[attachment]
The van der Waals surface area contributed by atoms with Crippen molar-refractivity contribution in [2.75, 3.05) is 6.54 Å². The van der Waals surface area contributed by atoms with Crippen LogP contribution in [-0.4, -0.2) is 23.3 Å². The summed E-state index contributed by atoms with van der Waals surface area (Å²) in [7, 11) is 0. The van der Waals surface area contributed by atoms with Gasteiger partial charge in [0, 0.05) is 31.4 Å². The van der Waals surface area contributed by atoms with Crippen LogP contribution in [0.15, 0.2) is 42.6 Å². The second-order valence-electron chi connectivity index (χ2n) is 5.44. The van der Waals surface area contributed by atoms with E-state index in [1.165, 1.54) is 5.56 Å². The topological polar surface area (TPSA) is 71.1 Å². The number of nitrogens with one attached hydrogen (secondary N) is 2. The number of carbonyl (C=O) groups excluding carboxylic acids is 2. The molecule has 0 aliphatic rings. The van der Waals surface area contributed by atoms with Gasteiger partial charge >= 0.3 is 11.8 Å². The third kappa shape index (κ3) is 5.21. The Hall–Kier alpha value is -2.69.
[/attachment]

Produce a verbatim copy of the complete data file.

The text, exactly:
The van der Waals surface area contributed by atoms with Crippen molar-refractivity contribution in [2.75, 3.05) is 6.54 Å². The van der Waals surface area contributed by atoms with Crippen LogP contribution in [-0.4, -0.2) is 23.3 Å². The summed E-state index contributed by atoms with van der Waals surface area (Å²) in [7, 11) is 0. The van der Waals surface area contributed by atoms with Gasteiger partial charge in [0, 0.05) is 31.4 Å². The van der Waals surface area contributed by atoms with Crippen LogP contribution in [0.15, 0.2) is 42.6 Å². The second-order valence-electron chi connectivity index (χ2n) is 5.44. The van der Waals surface area contributed by atoms with E-state index in [1.165, 1.54) is 5.56 Å². The topological polar surface area (TPSA) is 71.1 Å². The number of nitrogens with one attached hydrogen (secondary N) is 2. The number of carbonyl (C=O) groups excluding carboxylic acids is 2. The molecule has 0 aliphatic rings. The van der Waals surface area contributed by atoms with Gasteiger partial charge >= 0.3 is 11.8 Å². The third kappa shape index (κ3) is 5.21. The Hall–Kier alpha value is -2.69.